Our Lord Jesus declared that “men ought always to pray and not to faint,” and the parable in which His words occur, was taught with the intention of saving men from faint-heartedness and weakness in prayer. Our Lord was seeking to teach that laxity must be guarded against, and persistence encouraged. There can be no two opinions regarding the importance of the exercise of this indispensable quality in our praying.

Persistent prayer is a mighty movement of the soul toward God. It is a stirring of the deepest forces of the soul, toward the throne of heavenly grace. It is the ability to hold on, press on, and wait. Restless desire, restful patience, and strength of grasp are all embraced in it. It is not an incident, or a performance, but a passion of soul. It is not a want, half-needed, but a sheer necessity.

The wrestling quality in persistent prayers does not spring from physical vehemence or fleshly energy. It is not an impulse of energy, not a mere earnestness of soul; it is an force, a faculty implanted and aroused by the Holy Spirit. Virtually, it is the intercession of the Spirit of God, in us; it is, moreover, “the effectual, fervent prayer, which availeth much.”

Nothing distinguishes the children of God so clearly and strongly as prayer. It is the one infallible mark and test of being a Christian. Christian people are prayerful, the worldly-minded, prayerless. Christians call on God; worldlings ignore God, and call not on His Name. But even the Christian had need to cultivate continual prayer. Prayer must be habitual, but much more than a habit. It is duty, yet one which rises far above, and goes beyond the ordinary implications of the term. It is the expression of a relation to God, a yearning for Divine communion. It is the outward and upward flow of the inward life toward its original fountain. It is an assertion of the soul’s paternity, a claiming of the sonship, which links man to the Eternal.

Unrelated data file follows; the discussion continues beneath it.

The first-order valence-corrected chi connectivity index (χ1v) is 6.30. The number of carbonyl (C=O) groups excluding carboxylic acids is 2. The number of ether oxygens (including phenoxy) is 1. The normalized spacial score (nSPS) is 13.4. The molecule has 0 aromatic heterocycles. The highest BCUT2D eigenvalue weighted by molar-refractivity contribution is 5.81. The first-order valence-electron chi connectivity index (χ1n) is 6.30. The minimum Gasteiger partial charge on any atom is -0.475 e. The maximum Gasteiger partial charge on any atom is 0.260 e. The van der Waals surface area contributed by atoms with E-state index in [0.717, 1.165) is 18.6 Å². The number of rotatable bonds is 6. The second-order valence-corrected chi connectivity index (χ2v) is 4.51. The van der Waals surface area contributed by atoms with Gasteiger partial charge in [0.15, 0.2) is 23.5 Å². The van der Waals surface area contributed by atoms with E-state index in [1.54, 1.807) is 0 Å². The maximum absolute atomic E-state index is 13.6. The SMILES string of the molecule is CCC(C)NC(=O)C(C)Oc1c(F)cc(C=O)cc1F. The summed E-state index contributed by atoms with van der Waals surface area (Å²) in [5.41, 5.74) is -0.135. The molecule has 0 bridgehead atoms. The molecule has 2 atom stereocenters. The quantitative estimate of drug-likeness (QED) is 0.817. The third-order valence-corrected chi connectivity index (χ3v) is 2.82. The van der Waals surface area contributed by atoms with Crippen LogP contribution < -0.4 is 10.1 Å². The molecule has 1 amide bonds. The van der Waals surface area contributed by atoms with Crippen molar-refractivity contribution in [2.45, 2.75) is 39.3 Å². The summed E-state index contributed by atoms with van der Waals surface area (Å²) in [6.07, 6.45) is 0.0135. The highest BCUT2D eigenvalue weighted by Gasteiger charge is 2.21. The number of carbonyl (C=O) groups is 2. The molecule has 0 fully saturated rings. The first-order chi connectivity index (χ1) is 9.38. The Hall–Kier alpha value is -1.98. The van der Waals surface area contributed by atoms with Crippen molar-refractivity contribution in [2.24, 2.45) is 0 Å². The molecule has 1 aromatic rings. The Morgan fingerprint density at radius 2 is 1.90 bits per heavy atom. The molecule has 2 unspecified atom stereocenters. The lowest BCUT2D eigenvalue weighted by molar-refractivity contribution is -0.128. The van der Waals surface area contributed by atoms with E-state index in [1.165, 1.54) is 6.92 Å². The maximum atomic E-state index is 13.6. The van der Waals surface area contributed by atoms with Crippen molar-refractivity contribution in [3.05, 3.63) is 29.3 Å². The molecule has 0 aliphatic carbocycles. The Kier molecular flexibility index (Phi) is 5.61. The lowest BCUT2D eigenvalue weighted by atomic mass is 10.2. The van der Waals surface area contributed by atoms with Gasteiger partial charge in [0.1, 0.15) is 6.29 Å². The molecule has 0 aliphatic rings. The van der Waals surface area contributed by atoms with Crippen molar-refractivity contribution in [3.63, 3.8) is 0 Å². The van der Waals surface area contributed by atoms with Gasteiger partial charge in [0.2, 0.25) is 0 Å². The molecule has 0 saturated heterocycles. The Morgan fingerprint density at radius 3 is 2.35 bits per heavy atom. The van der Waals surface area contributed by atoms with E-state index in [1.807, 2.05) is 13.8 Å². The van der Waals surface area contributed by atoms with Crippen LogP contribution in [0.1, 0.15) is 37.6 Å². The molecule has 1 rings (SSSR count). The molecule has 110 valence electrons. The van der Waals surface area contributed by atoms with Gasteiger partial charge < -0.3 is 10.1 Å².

Prayer has everything to do with moulding the soul into the image of God, and has everything to do with enhancing and enlarging the measure of Divine grace. It has everything to do with bringing the soul into complete communion with God. It has everything to do with enriching, broadening and maturing the soul’s experience of God. That man who does not pray cannot possibly be called a Christian.

In this study however, we turn our thought to one phase of prayer — persistent prayer. Pressing our desires upon God with urgency and perseverance; the praying with that tenacity and tension which neither relaxes nor ceases until its plea is heard, and its cause is won.

In Scripture, the duty of prayer, itself, is advocated in terms which are only barely stronger than those in which the necessity for its importunity is set forth. The praying which influences God is declared to be that of the fervent, effectual outpouring of a righteous man. That is to say, it is prayer on fire, having no feeble, flickering flame, no momentary flash, but shining with a vigorous and steady glow.

The repeated intercessions of Abraham for the salvation of Sodom and Gomorrah present an early example of the necessity for, and benefit deriving from importunate praying. Jacob, wrestling all night with the angel, gives significant emphasis to the power of a dogged perseverance in praying, and shows how, in things spiritual, persistency succeeds, just as effectively as it does in matters relating to time and sense.

As we have noted, elsewhere, Moses prayed forty days and forty nights, seeking to stay the wrath of God against Israel, and his example and success serves as an example to present-day faith in its darkest hour. Elijah repeated and urged his prayer seven times before the raincloud appeared above the horizon, heralding the success of his prayer and the victory of his faith. On one occasion Daniel though faint and weak, pressed his case three weeks, before the answer and the blessing came.

– E.M. Bounds

Prayer And Fervency

“St. Teresa rose off her deathbed to finish her work. She inspected, with all her quickness of eye and love of order the whole of the house in which she had been carried to die.

She saw everything put into its proper place, and every one answering to their proper order, after which she attended the divine offices of the day.

She then went back to her bed, summoned her daughters around her . . . and, with the most penitential of David’s penitential prayers upon her tongue, Teresa of Jesus went forth to meet her Bridegroom.” — ALEXANDER WHYTE.